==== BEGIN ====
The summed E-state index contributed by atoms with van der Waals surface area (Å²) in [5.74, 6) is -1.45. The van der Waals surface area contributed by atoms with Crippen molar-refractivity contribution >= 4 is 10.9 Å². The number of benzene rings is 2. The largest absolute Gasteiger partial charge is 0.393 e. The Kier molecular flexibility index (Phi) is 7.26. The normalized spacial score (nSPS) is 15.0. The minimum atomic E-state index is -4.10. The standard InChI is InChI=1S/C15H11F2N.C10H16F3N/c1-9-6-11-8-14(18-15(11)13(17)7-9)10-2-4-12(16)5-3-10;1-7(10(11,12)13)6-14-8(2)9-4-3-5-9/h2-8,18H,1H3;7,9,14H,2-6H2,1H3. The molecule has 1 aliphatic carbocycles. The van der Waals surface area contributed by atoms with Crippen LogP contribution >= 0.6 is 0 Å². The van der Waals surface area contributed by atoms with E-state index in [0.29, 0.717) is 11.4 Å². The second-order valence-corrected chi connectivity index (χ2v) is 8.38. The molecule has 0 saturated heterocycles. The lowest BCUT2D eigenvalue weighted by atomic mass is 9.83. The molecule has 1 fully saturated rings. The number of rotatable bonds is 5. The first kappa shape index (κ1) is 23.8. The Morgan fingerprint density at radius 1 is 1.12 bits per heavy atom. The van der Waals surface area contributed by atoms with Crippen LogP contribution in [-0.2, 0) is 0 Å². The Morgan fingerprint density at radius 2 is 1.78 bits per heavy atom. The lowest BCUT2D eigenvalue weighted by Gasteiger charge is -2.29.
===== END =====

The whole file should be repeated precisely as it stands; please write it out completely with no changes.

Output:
The summed E-state index contributed by atoms with van der Waals surface area (Å²) in [5.74, 6) is -1.45. The van der Waals surface area contributed by atoms with Crippen molar-refractivity contribution >= 4 is 10.9 Å². The number of benzene rings is 2. The largest absolute Gasteiger partial charge is 0.393 e. The Kier molecular flexibility index (Phi) is 7.26. The normalized spacial score (nSPS) is 15.0. The minimum atomic E-state index is -4.10. The standard InChI is InChI=1S/C15H11F2N.C10H16F3N/c1-9-6-11-8-14(18-15(11)13(17)7-9)10-2-4-12(16)5-3-10;1-7(10(11,12)13)6-14-8(2)9-4-3-5-9/h2-8,18H,1H3;7,9,14H,2-6H2,1H3. The molecule has 1 aliphatic carbocycles. The van der Waals surface area contributed by atoms with Crippen LogP contribution >= 0.6 is 0 Å². The van der Waals surface area contributed by atoms with E-state index in [0.29, 0.717) is 11.4 Å². The second-order valence-corrected chi connectivity index (χ2v) is 8.38. The molecule has 0 saturated heterocycles. The lowest BCUT2D eigenvalue weighted by atomic mass is 9.83. The molecule has 1 fully saturated rings. The number of rotatable bonds is 5. The first kappa shape index (κ1) is 23.8. The Morgan fingerprint density at radius 1 is 1.12 bits per heavy atom. The van der Waals surface area contributed by atoms with Crippen LogP contribution in [-0.2, 0) is 0 Å². The Morgan fingerprint density at radius 2 is 1.78 bits per heavy atom. The lowest BCUT2D eigenvalue weighted by Gasteiger charge is -2.29.